While Apple pretty much delivered on everything else I was hoping for at its WWDC 2013 keynote, last night, there was one thing that left me cold: iTunes Radio.
Among the excitement of a bloody beautiful new iOS 7 interface, a slight update to Mac OS X (with a new name I’m not quite decided on; Mavericks is a strip club in Cape Town), the new Airs with amazing battery life, and the jaw-dropping new Mac Pro, sat this horrible wart of an announcement. Apple didn’t even see fit to give iTunes Radio its own little bit of time on stage: instead, it was lumped with the announcement of a new Music app for iOS 7. That’s right, iTunes Radio, you’re so shameful you’re being shown as a sub-feature of a feature, of a new app for an operating system iteration.
Despite that, Apple has a new page explaining how its music discovery tool will work. Nowhere there does it mention that all this has been done already. Apple’s too proud to admit that. But let me lay it bare: iTunes Radio has already been done. In fact, it’s been around for 10 years. Americans know it as Pandora. The rest of the world also knew it as Pandora, until archaic record company rules restricted the music discovery service to the North American continent, like iTunes Radio will be when it first hits the internet airwaves.
Ironically, iTunes Radio exists at all for the same reasons that reeled in Pandora’s reach: the record companies. Those gluttons of copyright have resisted Apple’s advances since talk of an iTunes-powered streaming service was first bandied about. Granted, Apple did try and use its dominance as the biggest music store in the world to try and force lower prices for a streaming service. While Apple and the recording industry were hammering out the specifics – the kind that would maximise income and restrict users – the rest of the world was enjoying progress.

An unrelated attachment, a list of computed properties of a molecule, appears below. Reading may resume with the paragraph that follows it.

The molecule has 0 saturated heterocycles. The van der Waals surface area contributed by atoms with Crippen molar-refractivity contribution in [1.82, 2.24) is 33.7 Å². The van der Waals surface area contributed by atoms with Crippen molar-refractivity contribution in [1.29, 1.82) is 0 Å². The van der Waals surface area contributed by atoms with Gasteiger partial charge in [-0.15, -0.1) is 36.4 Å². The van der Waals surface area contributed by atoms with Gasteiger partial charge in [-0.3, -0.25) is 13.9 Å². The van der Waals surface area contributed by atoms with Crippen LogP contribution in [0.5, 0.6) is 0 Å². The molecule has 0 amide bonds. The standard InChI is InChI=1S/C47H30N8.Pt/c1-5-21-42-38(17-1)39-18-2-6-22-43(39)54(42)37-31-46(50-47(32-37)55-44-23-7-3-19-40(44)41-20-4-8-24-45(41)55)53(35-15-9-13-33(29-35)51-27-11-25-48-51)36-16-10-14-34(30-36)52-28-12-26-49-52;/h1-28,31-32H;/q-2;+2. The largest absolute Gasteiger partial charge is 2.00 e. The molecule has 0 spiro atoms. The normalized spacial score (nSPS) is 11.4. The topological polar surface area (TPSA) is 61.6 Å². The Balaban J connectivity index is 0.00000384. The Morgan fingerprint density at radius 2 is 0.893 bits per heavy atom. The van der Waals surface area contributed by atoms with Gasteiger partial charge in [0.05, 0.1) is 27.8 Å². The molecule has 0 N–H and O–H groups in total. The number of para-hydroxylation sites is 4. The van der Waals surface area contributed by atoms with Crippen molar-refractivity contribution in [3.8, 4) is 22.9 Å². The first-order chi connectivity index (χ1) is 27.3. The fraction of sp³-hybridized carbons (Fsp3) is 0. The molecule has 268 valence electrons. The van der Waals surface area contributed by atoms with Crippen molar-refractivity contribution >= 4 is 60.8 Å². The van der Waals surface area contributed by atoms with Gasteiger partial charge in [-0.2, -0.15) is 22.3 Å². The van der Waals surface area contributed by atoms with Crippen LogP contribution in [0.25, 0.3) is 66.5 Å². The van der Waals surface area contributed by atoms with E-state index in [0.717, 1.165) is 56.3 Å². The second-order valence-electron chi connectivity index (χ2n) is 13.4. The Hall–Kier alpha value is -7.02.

Spotify, the most prominent streaming service, has been around since 2008. It offers unlimited music streaming for $10 a month. While its free, for a limited number of hours per month, the Premium subscription gives you the ability to store music offline, listen to music on your mobile device (and store it there), enjoy ad-free radio stations, and listen to as much music as you want. In its wake follow other services with similar functionality: Deezer, Simfy, Rara, and more. Each of them will take your monthly subscription and let you listen to albums and singles on demand. If I felt like playing the new Beady Eye, Daft Punk, or Nine Inch Nails on repeat for three weeks, I could do just that with those services, and it’ll cost me R80 a month (the going rate for a Deezer subscription; Spotify isn’t available in South Africa). Sure, I don’t own the music – as soon as I stop paying my subscription I will no longer be able to enjoy the songs that are stored offline.
The point stands, though. There’s a service available to me, in my country. I can pay it money. It delivers me the content I want. Sometimes I even like albums so much, I buy them. This is something the record companies don’t get: people want to spend money, just give them a means. Instead, we’re stuck with hamstrung services that only play hits. And won’t be available to us because we were born somewhere else.
Apple’s iTunes Radio could have been something better were it not for concerns about profits and copyright. But mostly profits. Instead, before its even launched, it’s now as outdated as the device it’s named after.